According to Russia’s Defense Minister, Sergei Shoigu, Moscow has successfully created the world’s first hypersonic nuclear weapons.
The weapons system, called Avangard, utilizes hypersonic technology in tandem with traditional ballistic missile structures, reportedly making it the fastest such nuclear weapon in existence.
In a statement, Russian President Vladimir Putin said the missiles can travel 20 times the speed of sound, putting Russia’s technology ahead of other nuclear-capable states.
It also claims to boast a modern maneuverability system, making detection and defense against the weapon extremely difficult.
President Putin used the occasion to tout Russia’s nuclear prowess. “Not a single country possesses hypersonic weapons, let alone continental-range hypersonic weapons.” The West and other nations “are playing catch-up,” he added.
The US is lagging behind
In response to the announcement, the Pentagon said that it “will not characterize the Russian claims” on the new missile system. However, William Roper, the head of US Air Force acquisitions and technology, admitted that Washington is lagging behind its military rivals.
“China and Russia made hypersonic weapons a national priority. We didn’t. Every service now has a major hypersonics program in a department wide effort to catch up,” said Roper.
The US hopes to have laser and hypersonic weapons systems in use by 2022. As of now, its defense against a weapon like Avangard would likely be limited.
US Defense Secretary Mark Esper has said it would be a “couple of years” before the US could successfully deploy such a weapon.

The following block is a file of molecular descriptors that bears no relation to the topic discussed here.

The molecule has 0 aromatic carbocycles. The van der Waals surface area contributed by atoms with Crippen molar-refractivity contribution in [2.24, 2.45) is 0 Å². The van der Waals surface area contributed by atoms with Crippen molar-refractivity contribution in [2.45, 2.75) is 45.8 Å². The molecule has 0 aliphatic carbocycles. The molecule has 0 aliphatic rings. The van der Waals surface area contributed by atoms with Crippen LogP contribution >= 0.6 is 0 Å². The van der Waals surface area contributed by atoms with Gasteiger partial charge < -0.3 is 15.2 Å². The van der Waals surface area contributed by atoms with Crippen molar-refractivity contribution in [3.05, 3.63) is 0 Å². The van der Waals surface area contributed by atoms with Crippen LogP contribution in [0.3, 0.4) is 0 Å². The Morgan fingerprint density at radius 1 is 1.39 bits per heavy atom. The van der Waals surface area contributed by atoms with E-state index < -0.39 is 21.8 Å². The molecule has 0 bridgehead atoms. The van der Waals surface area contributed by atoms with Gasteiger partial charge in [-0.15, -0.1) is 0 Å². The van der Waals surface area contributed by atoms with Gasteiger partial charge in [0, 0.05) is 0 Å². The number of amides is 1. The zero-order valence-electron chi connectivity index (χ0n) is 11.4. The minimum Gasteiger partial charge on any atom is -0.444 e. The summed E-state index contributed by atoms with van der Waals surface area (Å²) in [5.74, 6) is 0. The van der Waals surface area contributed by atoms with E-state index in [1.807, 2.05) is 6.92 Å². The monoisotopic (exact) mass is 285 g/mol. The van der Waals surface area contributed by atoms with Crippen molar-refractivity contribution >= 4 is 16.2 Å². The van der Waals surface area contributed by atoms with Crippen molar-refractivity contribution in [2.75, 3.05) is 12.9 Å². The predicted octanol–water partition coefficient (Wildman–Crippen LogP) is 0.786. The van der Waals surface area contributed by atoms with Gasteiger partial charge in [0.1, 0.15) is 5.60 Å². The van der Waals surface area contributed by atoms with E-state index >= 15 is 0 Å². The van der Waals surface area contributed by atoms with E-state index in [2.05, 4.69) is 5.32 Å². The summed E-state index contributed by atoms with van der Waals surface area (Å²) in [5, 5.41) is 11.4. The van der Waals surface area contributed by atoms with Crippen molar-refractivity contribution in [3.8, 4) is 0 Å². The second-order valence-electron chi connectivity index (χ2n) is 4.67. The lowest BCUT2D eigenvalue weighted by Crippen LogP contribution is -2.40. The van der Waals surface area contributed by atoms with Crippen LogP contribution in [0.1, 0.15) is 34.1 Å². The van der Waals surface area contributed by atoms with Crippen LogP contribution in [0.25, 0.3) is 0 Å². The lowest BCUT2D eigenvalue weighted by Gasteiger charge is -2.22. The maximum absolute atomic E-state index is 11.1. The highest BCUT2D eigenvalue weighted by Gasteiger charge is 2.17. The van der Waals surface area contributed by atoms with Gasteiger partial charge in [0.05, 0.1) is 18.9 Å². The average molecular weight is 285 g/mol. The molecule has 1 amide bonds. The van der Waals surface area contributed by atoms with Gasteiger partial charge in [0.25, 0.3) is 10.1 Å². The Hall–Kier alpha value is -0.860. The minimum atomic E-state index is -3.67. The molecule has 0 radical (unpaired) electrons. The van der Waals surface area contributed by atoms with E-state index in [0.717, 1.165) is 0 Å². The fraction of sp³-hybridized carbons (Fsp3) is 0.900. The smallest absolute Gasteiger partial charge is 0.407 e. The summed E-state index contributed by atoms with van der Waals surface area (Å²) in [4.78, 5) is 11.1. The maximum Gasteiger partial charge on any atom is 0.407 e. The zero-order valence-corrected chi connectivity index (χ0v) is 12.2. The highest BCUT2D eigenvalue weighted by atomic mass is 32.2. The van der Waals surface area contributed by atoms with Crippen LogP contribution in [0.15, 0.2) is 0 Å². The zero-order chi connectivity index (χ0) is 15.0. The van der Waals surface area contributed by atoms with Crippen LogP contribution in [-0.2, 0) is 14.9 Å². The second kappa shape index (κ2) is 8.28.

Nuclear disarmament is uncertain
As nuclear weapons technology gets more sophisticated, some analysts worry that a new nuclear arms race could begin, especially if nationalistic governments continue to win elections.
In 2021, the New START treaty, a nuclear reduction agreement between the US and Russia, is set to expire.
The Trump Administration remains uncommitted to renewing the treaty. President Trump has repeatedly said the US would only renew the deal if China and other nuclear states sign on as well.
China, for its part, has said it is uninterested in reducing its nuclear stocks, which are about one-fifth the size of the US and Russia’s.
With political posturing on both sides, non-proliferation advocates worry that denuclearization trends won’t be sustained.
Speaking about the apprehension surrounding the expiration of New START, US Senator Ed Markey laid out the possible repercussions if negotiations go sour.
“My concern is if we mishandle this, we could wind up with a new nuclear arms race that could cost us trillions of unnecessary dollars because we missed the opportunity for a negotiated agreement first with the Russians,” he said.